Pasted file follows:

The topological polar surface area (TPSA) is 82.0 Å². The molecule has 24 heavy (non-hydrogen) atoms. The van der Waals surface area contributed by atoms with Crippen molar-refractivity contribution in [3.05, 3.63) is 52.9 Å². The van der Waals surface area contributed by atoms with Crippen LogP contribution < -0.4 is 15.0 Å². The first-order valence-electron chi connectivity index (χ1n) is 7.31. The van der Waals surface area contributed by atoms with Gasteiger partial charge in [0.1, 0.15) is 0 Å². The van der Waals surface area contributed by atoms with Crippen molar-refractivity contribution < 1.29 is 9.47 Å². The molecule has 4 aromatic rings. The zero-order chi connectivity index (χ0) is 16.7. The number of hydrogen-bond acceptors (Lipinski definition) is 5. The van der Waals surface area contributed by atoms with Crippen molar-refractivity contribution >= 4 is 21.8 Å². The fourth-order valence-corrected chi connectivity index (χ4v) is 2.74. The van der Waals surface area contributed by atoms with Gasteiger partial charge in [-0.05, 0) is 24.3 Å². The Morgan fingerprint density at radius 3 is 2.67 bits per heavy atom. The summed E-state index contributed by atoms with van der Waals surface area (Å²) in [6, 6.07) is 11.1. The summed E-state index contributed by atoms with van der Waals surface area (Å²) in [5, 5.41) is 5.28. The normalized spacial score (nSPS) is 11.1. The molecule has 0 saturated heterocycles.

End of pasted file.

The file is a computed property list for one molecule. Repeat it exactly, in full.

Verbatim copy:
The topological polar surface area (TPSA) is 82.0 Å². The molecule has 24 heavy (non-hydrogen) atoms. The van der Waals surface area contributed by atoms with Crippen molar-refractivity contribution in [3.05, 3.63) is 52.9 Å². The van der Waals surface area contributed by atoms with Crippen LogP contribution < -0.4 is 15.0 Å². The first-order valence-electron chi connectivity index (χ1n) is 7.31. The van der Waals surface area contributed by atoms with Gasteiger partial charge in [0.1, 0.15) is 0 Å². The van der Waals surface area contributed by atoms with Crippen molar-refractivity contribution < 1.29 is 9.47 Å². The molecule has 4 aromatic rings. The zero-order chi connectivity index (χ0) is 16.7. The number of hydrogen-bond acceptors (Lipinski definition) is 5. The van der Waals surface area contributed by atoms with Crippen molar-refractivity contribution >= 4 is 21.8 Å². The fourth-order valence-corrected chi connectivity index (χ4v) is 2.74. The van der Waals surface area contributed by atoms with Gasteiger partial charge in [-0.05, 0) is 24.3 Å². The Morgan fingerprint density at radius 3 is 2.67 bits per heavy atom. The summed E-state index contributed by atoms with van der Waals surface area (Å²) in [6, 6.07) is 11.1. The summed E-state index contributed by atoms with van der Waals surface area (Å²) in [5, 5.41) is 5.28. The normalized spacial score (nSPS) is 11.1. The molecule has 0 saturated heterocycles.